When I arrived at the Dr. Lester's I was taken to an exam room by one of his assistants, and told to remove my clothing, other than my underpants, and to wait for Dr. Lester on an exam table. I was not offered a gown. I waited in my underpants for about 10 minutes for Dr. Lester to arrive. When Dr. Lester entered the exam room with a "scribe", he did so through a door where I was in plain view of anyone walking down the hall, including patients. Dr. Lester did not introduce the scribe, or ask me if I was ok with having a scribe in the exam room. Although there was a curtain that could have been used tp provide privacy between me and the scribe, Dr. Lester did not use the curtain. Dr. Lester introduced himself quickly, shook my hand, and then proceeded to conduct the exam. During the exam, Dr. Lester went over my skin systematically, stating the technical name and location (using technical terms again) to his scribe of each and every thing he found on my skin. At one point, he found something which he said should be removed. He did not explain what it was or why it should be removed. If I consented to the procedure, it was so quick that it certainly was not informed consent. Although I am sure I would have consented if it had been explained to me, I certainly would have wanted to know what the consequences of the procedure would be. The area was painful for a week after the procedure. I am sure that this is normal, but I would not have wanted the procedure done at that time if, for example, I had an important event coming up in the next week. During the exam, with one exception, Dr. Lester did not address his remarks to me--instead, he spoke to his scribe in technical language. The only times he spoke to me two times. One was when he said that he could tell from my skin that I had spent a lot of time in the sun. I responded that that was funny, because a medical condition had kept me out of the sun for several years. He responded that he meant over my whole life. I didn't respond to that, but compared to most people, having been a book worm as a child, and having had an indoor white collar job, and having been aware of the risks of sun exposure from a young age, I have actually spent little time in the sun over the course of my life. The only purpose of Dr. Lester's comment seemed to be to make me anxious about the health of my skin. Indeed, if he was going to make the observation, he should have explained why or if it was relevant to anything. When Dr. Lester finished the exam, he did not offer an overall assessment of the health of my skin, other than to say that he would like to see me for another full skin exam in 6 months. I would not return to see Dr. Lester. First, although a skin exam inevitably involves some lack of privacy, I have had a lot of medical procedures that require that I be completely undressed but I have never had one where there was absolutely no effort make to respect the patient's privacy--no offer of a gown, having me sit on an exam table in my underpants for 10 minutes in plain view of anyone in the hallway when he entered the exam room, no dressing to cover one part of my body while examining another, no separation between me and the scribe, no consent on my part to the scribe, who was standing literally three feet from me while Dr. Lester examined my genitalia in her plain view. I am not a terribly shy person, but when a medical practice seems to go almost out of its way to fail to respect a patient's privacy, you have to assume that there is a reason for this. My own guess is that Dr. Lester has figured out that the less he respects the patient's privacy, the more disarmed the patient feels, and the less likely the patient is to ask questions or fail to consent to a procedure. As to the exam itself, Dr. Lester's use of technical terminology, and his directing his remarks to his scribe, left me with no information or better understanding of the health of my skin, or what I could do to keep my skin healthy. In addition, his recommendation that I should return for another exam in 6 months, with no explanation as to why, left me wondering if he had a concern about my skin health. I decided to try another dermatology practice the next time that I got a skin exam. The differences were remarkable. First, I was given a gown. Second, the doctor directed his comments to me, and put me at ease. Instead of reciting to a scribe each and everything that he found on my skin, he described in general terms what they were, and also stated that they were absolutely nothing to worry about. He also said that a yearly exam was sufficient.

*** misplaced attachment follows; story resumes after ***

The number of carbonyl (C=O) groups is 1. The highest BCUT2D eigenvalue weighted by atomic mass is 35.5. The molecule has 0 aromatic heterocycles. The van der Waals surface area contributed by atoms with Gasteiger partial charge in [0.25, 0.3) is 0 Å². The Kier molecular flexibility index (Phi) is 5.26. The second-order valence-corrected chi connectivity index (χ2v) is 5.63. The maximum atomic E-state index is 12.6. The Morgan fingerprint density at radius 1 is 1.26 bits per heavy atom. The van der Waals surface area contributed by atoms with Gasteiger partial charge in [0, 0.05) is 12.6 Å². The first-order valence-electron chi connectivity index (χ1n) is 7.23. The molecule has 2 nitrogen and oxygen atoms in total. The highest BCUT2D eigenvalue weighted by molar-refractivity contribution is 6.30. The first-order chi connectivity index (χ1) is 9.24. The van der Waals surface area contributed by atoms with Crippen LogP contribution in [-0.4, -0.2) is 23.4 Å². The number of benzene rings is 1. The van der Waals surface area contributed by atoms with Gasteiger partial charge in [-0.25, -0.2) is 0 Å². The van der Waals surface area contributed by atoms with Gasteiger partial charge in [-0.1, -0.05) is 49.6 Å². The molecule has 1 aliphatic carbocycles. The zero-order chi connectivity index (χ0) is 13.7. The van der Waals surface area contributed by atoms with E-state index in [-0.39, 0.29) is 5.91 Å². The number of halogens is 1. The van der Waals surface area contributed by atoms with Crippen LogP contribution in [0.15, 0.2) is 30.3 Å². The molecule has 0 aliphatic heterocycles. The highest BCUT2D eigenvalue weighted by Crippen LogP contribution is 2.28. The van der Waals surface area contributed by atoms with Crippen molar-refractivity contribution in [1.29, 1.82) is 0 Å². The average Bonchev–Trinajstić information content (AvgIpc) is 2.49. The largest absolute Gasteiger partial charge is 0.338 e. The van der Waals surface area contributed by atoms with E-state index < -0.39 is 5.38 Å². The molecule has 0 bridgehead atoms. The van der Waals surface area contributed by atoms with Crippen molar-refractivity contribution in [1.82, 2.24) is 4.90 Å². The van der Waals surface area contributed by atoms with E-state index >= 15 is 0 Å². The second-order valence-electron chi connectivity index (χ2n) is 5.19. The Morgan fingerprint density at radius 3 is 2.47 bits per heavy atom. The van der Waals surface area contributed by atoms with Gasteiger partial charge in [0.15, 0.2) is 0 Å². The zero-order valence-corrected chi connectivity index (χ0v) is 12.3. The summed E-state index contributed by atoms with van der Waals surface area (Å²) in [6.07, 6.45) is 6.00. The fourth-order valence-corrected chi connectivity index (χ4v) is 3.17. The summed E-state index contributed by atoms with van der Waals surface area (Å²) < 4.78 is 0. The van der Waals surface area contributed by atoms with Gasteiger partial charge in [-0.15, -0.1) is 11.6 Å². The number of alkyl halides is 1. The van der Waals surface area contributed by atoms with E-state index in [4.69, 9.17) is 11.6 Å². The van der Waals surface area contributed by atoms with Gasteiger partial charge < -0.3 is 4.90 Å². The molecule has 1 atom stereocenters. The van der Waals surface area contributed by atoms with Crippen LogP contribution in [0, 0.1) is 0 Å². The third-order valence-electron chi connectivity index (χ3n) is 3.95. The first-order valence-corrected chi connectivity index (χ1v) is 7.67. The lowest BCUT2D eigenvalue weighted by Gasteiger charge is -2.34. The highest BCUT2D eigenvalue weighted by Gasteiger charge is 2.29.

Although Dr. Lester's exams were thorough, he always pressured me (although) politely to have cosmetic work done on my face. When I made it clear that I was there strictly for skin checks, he became very reserved. Also, he usually kept me waiting 15-20 minutes.